#!/usr/local/bin/perl -w
# animals in a zoo
@zoo=("monkey", "tiger", "eagle");
print "The zoo has the following ".@zoo." animals: @zoo\n";
print "Which animal would you like to add? ";
$new_animal = <STDIN> ;
chomp $new_animal;
push(@zoo, $new_animal);
$length = @zoo;
print "The zoo now has the following $length animals: @zoo\n";
print "The 3rd animal in the list is $zoo[2]\n";

Array operators and functions

a) Important ones

@zoo = ("monkey", "tiger", "eagle"); defining an array
push(@zoo,"parrot"); add elements at end of array
@zoo = ("zebra","lion", @zoo);add elements at beginning
$length = @zoo; length of @zoo
$animal = $zoo[0]; the first element of @zoo
$animal = $zoo[2]; the third element of @zoo
$animal = $zoo[@zoo-1]; the last element of @zoo
$lastelement = pop(@zoo); remove last element from @zoo
@other_zoo = reverse(@zoo); new array with reverse order
@other_zoo = sort(@zoo); new array in alphabetical order

b) Optional ones

@zoo = qw(monkey tiger eagle);
@numbers = (1 .. 5);
defining an array
$number = $#zoo; index of the last element
$animal = $zoo[-1];
$animal = $zoo[$#zoo];
the last element of @zoo
@zoo[0,1] = @zoo[1,0]; swap the first two elements


1) Create an array that contains the names of 5 students of this class. (You don't need a loop to do that. Simply assign the 5 values.) Print the array. Remove (pop) the last name from the array. Print the array. Ask a user to type in her/his name. Add (push) that name to the array. Print the array. Ask a user to input a number. Print the name that has that number as index. Add "John Smith" and "Mary Miller" at the beginning of the array. Print the array. Print the array in alphabetical and in reverse order.
2) (Optional exercise) Add
after the line that starts with "push" in the zoo program . How does it change the output?


#!/usr/local/bin/perl -w
# if statement
@zoo = ("tiger", "elephant", "monkey");
foreach $animal (@zoo){
    $animal = "_".$animal."_";
    print "$animal";
print "\n";


3) Create a second copy of the array in reverse order. Add a second foreach loop that prints the reverse copy.

4) Use the array of student names from exercise 1. Create a foreach loop that prints for each student "hello $student, how are you?".

Input from a file

Click here and save the file in your current directory under the name "alice.txt".

# Program to read and print a file
open(ALICE, "alice.txt");
@lines = <ALICE> ;
print @lines;

File handling

open(FILEHANDLE, "alice.txt");
open(FILEHANDLE, "<alice.txt");
open for input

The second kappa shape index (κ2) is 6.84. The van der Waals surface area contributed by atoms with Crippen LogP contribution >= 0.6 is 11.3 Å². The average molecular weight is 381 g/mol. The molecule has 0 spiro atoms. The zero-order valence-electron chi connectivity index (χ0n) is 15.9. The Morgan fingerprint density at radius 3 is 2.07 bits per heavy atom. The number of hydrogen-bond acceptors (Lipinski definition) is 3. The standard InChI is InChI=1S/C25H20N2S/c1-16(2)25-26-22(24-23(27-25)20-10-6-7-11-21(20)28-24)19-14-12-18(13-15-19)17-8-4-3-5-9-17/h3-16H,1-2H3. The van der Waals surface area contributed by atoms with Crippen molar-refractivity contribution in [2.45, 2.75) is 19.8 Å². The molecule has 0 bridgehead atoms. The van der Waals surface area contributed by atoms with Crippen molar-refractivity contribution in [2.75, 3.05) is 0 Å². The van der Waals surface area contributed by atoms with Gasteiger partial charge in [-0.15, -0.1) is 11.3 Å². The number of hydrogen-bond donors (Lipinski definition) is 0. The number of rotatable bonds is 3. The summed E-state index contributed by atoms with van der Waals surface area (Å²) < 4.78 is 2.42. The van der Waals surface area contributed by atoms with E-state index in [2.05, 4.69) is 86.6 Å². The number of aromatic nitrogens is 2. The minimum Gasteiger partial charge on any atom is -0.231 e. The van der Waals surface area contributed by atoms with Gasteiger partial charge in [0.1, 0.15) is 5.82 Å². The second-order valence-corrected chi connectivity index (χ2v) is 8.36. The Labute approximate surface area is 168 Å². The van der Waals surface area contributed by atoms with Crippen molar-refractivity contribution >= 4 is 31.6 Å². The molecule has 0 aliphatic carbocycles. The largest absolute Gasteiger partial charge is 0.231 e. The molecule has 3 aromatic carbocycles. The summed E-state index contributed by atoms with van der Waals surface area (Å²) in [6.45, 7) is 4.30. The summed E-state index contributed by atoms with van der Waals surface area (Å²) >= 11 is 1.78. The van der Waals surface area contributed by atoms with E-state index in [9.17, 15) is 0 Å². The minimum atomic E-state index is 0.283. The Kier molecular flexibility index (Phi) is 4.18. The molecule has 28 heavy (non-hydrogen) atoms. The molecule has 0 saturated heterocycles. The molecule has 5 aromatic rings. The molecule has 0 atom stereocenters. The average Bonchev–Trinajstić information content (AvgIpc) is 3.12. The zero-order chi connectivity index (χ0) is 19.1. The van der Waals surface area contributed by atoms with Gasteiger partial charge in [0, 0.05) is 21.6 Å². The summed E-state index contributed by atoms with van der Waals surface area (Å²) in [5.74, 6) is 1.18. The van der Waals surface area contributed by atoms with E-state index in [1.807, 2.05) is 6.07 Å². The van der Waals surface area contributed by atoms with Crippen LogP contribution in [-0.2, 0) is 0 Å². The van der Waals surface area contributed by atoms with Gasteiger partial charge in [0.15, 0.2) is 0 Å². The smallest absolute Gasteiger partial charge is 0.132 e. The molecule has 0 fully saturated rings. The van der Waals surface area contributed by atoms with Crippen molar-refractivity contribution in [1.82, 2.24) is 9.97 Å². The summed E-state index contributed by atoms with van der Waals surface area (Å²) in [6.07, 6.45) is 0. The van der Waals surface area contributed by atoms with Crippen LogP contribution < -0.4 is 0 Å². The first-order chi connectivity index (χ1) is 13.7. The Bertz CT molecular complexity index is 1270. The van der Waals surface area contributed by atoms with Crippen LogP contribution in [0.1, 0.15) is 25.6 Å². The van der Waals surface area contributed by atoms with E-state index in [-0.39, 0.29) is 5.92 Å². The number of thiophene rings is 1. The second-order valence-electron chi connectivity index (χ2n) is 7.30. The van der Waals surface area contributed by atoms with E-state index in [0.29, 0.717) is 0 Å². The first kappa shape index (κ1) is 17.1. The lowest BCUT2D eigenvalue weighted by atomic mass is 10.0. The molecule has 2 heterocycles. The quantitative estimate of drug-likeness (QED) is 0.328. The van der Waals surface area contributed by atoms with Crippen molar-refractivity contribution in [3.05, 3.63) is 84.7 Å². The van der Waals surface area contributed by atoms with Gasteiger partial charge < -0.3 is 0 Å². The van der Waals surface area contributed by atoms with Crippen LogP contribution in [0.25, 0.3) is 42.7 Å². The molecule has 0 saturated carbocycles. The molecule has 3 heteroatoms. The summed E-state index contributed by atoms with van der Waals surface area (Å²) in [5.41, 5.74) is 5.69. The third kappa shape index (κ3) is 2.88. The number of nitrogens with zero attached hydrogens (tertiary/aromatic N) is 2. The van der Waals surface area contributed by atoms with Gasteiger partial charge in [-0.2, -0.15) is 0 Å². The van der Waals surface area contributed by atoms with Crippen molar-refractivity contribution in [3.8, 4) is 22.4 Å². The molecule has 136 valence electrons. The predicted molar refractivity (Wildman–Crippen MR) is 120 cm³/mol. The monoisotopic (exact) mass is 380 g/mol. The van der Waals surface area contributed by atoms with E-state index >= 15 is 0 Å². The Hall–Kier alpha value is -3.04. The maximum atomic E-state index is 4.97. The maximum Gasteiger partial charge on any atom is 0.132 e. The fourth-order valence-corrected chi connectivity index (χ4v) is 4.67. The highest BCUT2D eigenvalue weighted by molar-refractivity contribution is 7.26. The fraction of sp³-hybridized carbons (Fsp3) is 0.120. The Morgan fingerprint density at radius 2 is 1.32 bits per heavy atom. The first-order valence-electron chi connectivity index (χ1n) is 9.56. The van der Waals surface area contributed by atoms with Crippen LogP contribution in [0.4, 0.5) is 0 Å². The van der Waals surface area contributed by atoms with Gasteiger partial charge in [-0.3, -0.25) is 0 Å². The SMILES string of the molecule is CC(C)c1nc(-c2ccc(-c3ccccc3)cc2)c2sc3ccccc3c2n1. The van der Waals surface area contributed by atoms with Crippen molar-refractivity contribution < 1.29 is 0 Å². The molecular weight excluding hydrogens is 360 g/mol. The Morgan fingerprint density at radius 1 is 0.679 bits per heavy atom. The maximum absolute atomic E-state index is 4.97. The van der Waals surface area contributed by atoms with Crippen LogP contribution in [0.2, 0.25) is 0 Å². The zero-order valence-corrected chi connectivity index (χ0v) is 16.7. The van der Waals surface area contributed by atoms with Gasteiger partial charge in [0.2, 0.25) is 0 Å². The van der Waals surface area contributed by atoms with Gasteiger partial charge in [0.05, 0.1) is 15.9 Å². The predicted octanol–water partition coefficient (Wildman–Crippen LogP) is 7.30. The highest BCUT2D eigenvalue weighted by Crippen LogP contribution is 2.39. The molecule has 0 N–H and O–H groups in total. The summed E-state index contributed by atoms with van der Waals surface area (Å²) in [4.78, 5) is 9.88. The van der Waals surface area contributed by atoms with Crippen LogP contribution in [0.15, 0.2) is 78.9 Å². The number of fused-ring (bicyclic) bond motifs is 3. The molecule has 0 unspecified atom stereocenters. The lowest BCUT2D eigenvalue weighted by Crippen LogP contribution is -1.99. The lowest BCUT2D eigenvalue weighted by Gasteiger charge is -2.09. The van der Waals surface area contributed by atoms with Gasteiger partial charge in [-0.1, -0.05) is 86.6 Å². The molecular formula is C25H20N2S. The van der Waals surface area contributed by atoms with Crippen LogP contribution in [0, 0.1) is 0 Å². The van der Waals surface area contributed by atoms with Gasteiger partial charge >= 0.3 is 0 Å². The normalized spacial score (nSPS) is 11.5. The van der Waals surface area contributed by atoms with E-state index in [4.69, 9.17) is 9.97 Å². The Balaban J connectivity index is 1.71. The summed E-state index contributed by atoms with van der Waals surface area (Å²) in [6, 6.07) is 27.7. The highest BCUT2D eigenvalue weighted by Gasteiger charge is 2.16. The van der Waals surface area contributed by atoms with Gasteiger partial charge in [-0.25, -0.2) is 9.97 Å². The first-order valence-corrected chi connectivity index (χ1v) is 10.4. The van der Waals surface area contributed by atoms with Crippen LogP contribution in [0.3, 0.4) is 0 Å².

open(FILEHANDLE, ">alice.txt"); open for output
open(FILEHANDLE, ">>alice.txt"); open for appending
print FILEHANDLE "Some text.\n"; print to an open file
open(FILEHANDLE, "alice.txt") || die "cannot open file"; open file, print error message


5) Modify the program so that the lines are printed in reverse order.
6) Output to another file instead of the screen. First, let your script overwrite the output file, then change the script so that it appends the output to an existing file.
7) Optional: Modify the program so that each line is printed with a line number at the beginning. (Hint: use a foreach loop and a counter.)
8) Optional: Print the lines with a # character at the beginning. Hints: a) what does adding "chomp @lines" change? b) Use the $" variable. c) You need to escape "#" so that it is not interpreted as a comment. d) There is a difference between 'print @lines' and 'print "@lines"'. As usual, the double quotes cause Perl to interpret the variables, such as the $" variable.

Optional: Hashs

Hashs are like arrays whose indices are arbitrary scalars or like relational database tables with two columns (a "key" and a "value" column).

# defining a hash
%relatives =("Lisa" => "daughter", "Bart" => "son", "Marge" => "mother", "Homer" => "father", "Santa" => "dog");

# to print a single element:
print "Lisa is a $relatives{Lisa}\n";

# to print an entire hash it should be converted into an array
@array = %relatives;
print "@array\n";


9) Create a second hash (such as "age") and print it.

Optional Materials

Input from STDIN can also be read into an array. The user has to type Ctrl-D (the end-of-file character) to terminate the input.

#!/usr/local/bin/perl -w
# input into an array from standard input
print "Type something ";
@something = <STDIN> ;
print "@something \n";

Alternative method of reading a file. This method should be used for files that are too large to be read into an array at once.

# Program to read and print a file
open(ALICE, "alice.txt");
while (<ALICE>){
print $_;